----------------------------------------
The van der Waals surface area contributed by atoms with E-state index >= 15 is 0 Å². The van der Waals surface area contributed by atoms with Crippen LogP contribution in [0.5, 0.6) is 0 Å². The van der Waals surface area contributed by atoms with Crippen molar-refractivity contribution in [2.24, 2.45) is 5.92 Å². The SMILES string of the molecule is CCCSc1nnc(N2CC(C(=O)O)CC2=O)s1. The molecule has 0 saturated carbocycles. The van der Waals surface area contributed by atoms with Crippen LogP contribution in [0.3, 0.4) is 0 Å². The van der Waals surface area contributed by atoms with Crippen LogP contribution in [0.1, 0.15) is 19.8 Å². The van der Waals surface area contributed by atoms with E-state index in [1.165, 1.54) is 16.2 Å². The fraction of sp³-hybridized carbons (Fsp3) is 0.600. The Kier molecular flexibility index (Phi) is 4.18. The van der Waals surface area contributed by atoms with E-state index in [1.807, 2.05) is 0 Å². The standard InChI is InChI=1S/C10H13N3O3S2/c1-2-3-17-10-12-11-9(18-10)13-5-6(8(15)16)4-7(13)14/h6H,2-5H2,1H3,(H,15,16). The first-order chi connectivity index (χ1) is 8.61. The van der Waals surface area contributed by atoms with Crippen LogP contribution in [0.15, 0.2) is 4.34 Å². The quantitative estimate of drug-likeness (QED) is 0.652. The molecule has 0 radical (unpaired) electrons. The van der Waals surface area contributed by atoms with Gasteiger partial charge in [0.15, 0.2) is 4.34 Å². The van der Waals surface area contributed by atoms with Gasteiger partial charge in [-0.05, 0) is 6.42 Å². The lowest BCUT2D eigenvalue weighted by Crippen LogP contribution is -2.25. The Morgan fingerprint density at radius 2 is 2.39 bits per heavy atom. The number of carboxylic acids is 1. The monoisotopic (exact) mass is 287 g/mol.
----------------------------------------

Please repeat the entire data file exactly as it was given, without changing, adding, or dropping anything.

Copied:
The van der Waals surface area contributed by atoms with E-state index >= 15 is 0 Å². The van der Waals surface area contributed by atoms with Crippen LogP contribution in [0.5, 0.6) is 0 Å². The van der Waals surface area contributed by atoms with Crippen molar-refractivity contribution in [2.24, 2.45) is 5.92 Å². The SMILES string of the molecule is CCCSc1nnc(N2CC(C(=O)O)CC2=O)s1. The molecule has 0 saturated carbocycles. The van der Waals surface area contributed by atoms with Crippen LogP contribution in [0.3, 0.4) is 0 Å². The van der Waals surface area contributed by atoms with Crippen LogP contribution in [0.1, 0.15) is 19.8 Å². The van der Waals surface area contributed by atoms with E-state index in [1.165, 1.54) is 16.2 Å². The fraction of sp³-hybridized carbons (Fsp3) is 0.600. The Kier molecular flexibility index (Phi) is 4.18. The van der Waals surface area contributed by atoms with E-state index in [1.807, 2.05) is 0 Å². The standard InChI is InChI=1S/C10H13N3O3S2/c1-2-3-17-10-12-11-9(18-10)13-5-6(8(15)16)4-7(13)14/h6H,2-5H2,1H3,(H,15,16). The first-order chi connectivity index (χ1) is 8.61. The van der Waals surface area contributed by atoms with Crippen LogP contribution in [0.15, 0.2) is 4.34 Å². The quantitative estimate of drug-likeness (QED) is 0.652. The molecule has 0 radical (unpaired) electrons. The van der Waals surface area contributed by atoms with Gasteiger partial charge in [0.15, 0.2) is 4.34 Å². The van der Waals surface area contributed by atoms with Gasteiger partial charge in [-0.05, 0) is 6.42 Å². The lowest BCUT2D eigenvalue weighted by Crippen LogP contribution is -2.25. The Morgan fingerprint density at radius 2 is 2.39 bits per heavy atom. The number of carboxylic acids is 1. The monoisotopic (exact) mass is 287 g/mol.